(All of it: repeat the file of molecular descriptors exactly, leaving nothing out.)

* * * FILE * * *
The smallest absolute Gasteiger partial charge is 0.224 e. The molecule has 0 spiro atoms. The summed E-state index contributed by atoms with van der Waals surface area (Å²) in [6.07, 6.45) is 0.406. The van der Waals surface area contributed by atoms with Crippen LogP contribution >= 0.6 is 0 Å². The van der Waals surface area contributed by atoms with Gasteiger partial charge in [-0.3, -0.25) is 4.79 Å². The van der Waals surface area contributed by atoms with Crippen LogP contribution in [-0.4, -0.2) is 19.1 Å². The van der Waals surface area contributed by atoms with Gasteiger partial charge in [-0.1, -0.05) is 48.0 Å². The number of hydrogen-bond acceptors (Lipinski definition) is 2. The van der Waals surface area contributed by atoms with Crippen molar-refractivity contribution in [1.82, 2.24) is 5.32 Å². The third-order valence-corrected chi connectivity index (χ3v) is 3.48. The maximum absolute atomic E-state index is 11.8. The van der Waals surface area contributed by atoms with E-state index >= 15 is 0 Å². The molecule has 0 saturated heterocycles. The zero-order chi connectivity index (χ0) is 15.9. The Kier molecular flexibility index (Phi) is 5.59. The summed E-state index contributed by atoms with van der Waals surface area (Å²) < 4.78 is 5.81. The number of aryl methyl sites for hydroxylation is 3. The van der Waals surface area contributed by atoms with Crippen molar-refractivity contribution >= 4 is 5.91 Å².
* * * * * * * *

The smallest absolute Gasteiger partial charge is 0.224 e. The molecule has 0 spiro atoms. The summed E-state index contributed by atoms with van der Waals surface area (Å²) in [6.07, 6.45) is 0.406. The van der Waals surface area contributed by atoms with Crippen LogP contribution >= 0.6 is 0 Å². The van der Waals surface area contributed by atoms with Gasteiger partial charge in [-0.3, -0.25) is 4.79 Å². The van der Waals surface area contributed by atoms with Crippen LogP contribution in [-0.4, -0.2) is 19.1 Å². The van der Waals surface area contributed by atoms with Gasteiger partial charge in [-0.1, -0.05) is 48.0 Å². The number of hydrogen-bond acceptors (Lipinski definition) is 2. The van der Waals surface area contributed by atoms with Crippen molar-refractivity contribution in [1.82, 2.24) is 5.32 Å². The third-order valence-corrected chi connectivity index (χ3v) is 3.48. The maximum absolute atomic E-state index is 11.8. The van der Waals surface area contributed by atoms with E-state index >= 15 is 0 Å². The molecule has 0 saturated heterocycles. The zero-order chi connectivity index (χ0) is 15.9. The Kier molecular flexibility index (Phi) is 5.59. The summed E-state index contributed by atoms with van der Waals surface area (Å²) < 4.78 is 5.81. The number of aryl methyl sites for hydroxylation is 3. The van der Waals surface area contributed by atoms with Crippen molar-refractivity contribution >= 4 is 5.91 Å².